This has been repeatedly debunked in all the wars fought between India and Pakistan.
While the outcome of wars is debatable, 1971 and 1965’s Battle of Assal Uttar (the physical graveyard of Patton tanks which were superior to anything India had) gave Pakistan no leeway to cover up their inadequacy at combat unlike the fact wherein Pakistan’s Operation Grand Slam is not discussed in history, military or otherwise or for that matter, any other debacle, not even the 1971 fiasco of their own making (except in general vague and defensive terms)!!
That apart, Musharraf has a chip on his shoulder. He is a Mohajir and hence non martial as per the British classification. And yet he was the COAS. In addition, he pipped Khatak (a blue blooded Pathan and a martial race man) to the post of COAS. He also had a personal grievance to settle. Gen. Zia chose Gen. Musharraf (then a Brigadier) in 1987 to command a newly-raised Special Services Group (SSG) base at Khapalu in the Siachen area. To please Gen. Zia, Gen. Musharraf with his SSG commandos launched an attack on an Indian post at Bilfond La in September, 1987, and was beaten back.
Despite serving under the same basic TACOS as the Indian Battalions conditions of service were generally better in the British battalions and their take home pay was greater due to various allowances they received. Although poorly paid by British standards they were extremely well paid by Nepali standards.
The various Gurkha welfare organisations launched a campaign, adopted by Joanna Lumley (UK media star) for parity in Gurkha TACOS with British soldiers and the right to abode in the UK. This campaign was successful and had the precise effect that the UK Army suspected it would have:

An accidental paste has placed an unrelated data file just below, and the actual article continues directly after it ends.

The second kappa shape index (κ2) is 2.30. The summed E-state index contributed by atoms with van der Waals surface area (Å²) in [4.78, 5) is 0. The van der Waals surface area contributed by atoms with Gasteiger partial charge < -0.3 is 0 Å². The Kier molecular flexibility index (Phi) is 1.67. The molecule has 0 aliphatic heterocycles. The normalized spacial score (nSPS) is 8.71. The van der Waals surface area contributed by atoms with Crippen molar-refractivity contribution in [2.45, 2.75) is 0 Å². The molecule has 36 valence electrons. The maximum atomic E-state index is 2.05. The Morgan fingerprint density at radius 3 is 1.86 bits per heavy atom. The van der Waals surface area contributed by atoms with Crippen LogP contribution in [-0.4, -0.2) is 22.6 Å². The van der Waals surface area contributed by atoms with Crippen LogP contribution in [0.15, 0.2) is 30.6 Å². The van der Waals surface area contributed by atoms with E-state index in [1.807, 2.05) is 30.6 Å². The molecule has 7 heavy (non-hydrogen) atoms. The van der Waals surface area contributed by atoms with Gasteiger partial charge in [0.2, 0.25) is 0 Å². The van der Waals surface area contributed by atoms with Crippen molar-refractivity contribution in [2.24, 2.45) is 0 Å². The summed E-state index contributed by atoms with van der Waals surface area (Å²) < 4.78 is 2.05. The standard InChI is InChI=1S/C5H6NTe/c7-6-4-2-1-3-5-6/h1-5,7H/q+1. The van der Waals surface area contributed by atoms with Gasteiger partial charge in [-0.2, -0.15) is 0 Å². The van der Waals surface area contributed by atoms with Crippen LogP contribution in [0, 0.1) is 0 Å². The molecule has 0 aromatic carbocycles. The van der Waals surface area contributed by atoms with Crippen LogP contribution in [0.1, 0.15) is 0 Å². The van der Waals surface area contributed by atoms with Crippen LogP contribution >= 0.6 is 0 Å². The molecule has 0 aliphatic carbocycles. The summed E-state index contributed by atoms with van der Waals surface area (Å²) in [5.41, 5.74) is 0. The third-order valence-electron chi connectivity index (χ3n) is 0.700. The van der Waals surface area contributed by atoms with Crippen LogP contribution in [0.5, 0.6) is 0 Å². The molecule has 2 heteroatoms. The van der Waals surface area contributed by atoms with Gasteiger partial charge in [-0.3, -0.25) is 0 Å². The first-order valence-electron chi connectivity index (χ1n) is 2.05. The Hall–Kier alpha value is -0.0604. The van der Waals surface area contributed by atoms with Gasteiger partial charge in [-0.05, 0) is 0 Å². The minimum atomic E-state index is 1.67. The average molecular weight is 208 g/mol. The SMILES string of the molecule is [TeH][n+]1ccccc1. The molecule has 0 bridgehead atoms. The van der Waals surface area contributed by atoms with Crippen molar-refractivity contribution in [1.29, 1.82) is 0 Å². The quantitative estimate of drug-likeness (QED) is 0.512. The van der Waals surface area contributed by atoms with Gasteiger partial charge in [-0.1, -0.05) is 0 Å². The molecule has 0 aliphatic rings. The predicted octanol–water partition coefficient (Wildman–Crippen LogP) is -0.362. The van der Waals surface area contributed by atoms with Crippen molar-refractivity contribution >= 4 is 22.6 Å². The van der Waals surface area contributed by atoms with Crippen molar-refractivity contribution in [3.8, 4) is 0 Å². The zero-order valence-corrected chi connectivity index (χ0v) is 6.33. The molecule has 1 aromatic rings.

Increased social problems in the UK as Gurkha families settle in the UK
Lessening of the inflow of capital into Nepal as Gurkhas choose to bring families into the UK and retired Gurkhas move to the UK rather then take their pensions and settle in Nepal.
Bringing Gurkha soldiers TACOS in line with UK soldiers has caused manning and career management issues leading to redundancies.
At a time of a shrinking Army it is hard to justify maintaining Gurkha battalions when we are losing British battalions; Gurkhas are no longer the cheaper option.
I have served with Gurkhas, they are great, but like all soldiers have their strengths and their weaknesses. I can amplify on any of the points above, but my feeling is that the change to the Gurkha system has severely threatened their long term viability in the British Army.
I am largely an Anglophile, but I don’t romanticize the Raj. Or maybe I do. Who ever knows with me? One day I think one thing, the next day I think another. The oral history in my family regarding the time of the “britishers” is uncomfortable to recount. Half-whispered and half-remembered family mythology as oral history: “She never went into that town by herself, Madhu. No one knew why. She never wanted to be around them alone.” What does this mean? Is it true; is it exaggerated; was it a small incident or something too horrible to imagine? But no-one knows or dwells on it. It’s the past and the past is over. The general feeling is, “why think about it?”